More Americans want to be more free, engaged and purposeful in retirement and are seeking help to plan for those years, according to panellists at the Securities Industry and Financial Markets Association’s virtual roundtable this week on investing in retirement.

Around 86% of adults and 89% of retirees surveyed by Edward Jones in May to June 2020 said they wish “there were more ways for retirees to use their talents and their knowledge for the benefits of communities and societies at large,” according to Alex Reed, senior reputation management specialist at Edward Jones. The survey had 9,000 adult respondents in the U.S. and Canada.

“Retirees today told us they view retirement not as a time to wind down and relax but as a whole new chapter in life,” Reed said at the conference.

Reed highlighted Edward Jones’ four pillars of addressing retirement planning: health, family relationship, strong sense of purpose and finances. He also said that 77% of pre-retirees are seeking resources that “go beyond finances to help them plan retirement.”

A study conducted by T. Rowe Price using data gathered from 2001 to 2015 shows, meanwhile, that “only four in 10 retirees said they use the financial professional to help them plan for retirement," Joshua Dietch, group manager of retirement thought leadership at the firm, said at the conference.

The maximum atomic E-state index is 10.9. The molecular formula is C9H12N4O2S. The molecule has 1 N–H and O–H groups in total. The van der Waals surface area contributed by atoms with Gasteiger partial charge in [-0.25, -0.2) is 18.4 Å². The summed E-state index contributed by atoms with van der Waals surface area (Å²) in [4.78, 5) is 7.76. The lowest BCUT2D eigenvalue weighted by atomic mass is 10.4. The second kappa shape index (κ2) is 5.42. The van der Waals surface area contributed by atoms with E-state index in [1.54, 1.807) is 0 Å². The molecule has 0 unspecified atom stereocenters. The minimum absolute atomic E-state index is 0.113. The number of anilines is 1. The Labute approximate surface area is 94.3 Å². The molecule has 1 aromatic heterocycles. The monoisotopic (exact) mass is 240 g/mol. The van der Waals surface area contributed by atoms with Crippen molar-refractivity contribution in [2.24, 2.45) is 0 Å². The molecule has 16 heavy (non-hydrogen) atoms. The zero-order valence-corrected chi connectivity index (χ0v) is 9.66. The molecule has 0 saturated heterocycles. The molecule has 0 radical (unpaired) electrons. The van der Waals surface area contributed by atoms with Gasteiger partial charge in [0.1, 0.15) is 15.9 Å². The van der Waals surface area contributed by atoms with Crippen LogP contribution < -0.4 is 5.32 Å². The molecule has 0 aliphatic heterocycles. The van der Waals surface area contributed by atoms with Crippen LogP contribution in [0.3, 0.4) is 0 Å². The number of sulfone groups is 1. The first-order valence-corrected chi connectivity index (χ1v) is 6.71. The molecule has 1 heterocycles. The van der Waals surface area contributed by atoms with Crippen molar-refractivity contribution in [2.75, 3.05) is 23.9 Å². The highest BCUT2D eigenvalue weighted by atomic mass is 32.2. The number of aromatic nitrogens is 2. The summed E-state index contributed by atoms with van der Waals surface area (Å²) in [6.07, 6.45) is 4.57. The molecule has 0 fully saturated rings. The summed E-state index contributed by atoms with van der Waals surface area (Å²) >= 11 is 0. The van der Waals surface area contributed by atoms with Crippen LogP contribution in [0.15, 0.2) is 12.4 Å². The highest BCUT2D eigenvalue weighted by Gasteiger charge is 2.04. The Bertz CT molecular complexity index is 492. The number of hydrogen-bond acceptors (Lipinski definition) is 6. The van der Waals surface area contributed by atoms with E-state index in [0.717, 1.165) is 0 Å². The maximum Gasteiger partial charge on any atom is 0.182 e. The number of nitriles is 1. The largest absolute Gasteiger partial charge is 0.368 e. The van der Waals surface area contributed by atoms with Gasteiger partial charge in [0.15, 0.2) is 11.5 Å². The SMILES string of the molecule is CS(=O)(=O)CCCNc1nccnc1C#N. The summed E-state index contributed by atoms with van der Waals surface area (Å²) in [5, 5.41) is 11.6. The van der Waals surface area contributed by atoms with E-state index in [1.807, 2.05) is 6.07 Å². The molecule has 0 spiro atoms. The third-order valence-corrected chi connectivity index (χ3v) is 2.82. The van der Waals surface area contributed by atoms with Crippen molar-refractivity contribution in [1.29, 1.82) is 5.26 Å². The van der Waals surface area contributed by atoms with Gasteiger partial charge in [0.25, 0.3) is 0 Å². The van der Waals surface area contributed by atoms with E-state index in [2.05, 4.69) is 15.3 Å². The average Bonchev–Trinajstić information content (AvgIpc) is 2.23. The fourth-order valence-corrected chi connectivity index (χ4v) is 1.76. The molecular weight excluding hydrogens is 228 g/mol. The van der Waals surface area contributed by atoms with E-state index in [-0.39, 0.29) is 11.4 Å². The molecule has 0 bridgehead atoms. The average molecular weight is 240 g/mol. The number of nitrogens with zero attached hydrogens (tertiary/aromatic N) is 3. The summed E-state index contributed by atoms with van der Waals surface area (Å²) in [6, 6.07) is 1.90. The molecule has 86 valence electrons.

“There's a large gap in terms of helping [give] advice that people need to make incredibly complex financial decisions and the availability of the help to actually make those decisions,” Dietch said.

More so, most retirees are trying to “preserve their assets, instead of spending it down,” owing to “different uncertainties” that might happen at some point in retirement, according to Sudipto Banerjee, senior manager in the retirement thought leadership group within global brand marketing at T. Rowe Price.

“I think, advice, particularly professional advice would be a huge help particularly … when coming to address these sorts of concerns,” Banerjee said.

Dave Goodsell, executive director of the Center for Investor Insight at Natixis Investment Managers, said the challenge is to get millennials engaged in growing assets and planning for retirement.

“This is really how do you get them tax-advantaged strategies that help them grow assets and also how do you educate them and bring them along with what's going to be needed to retire in a secure fashion,” Goodsell said.

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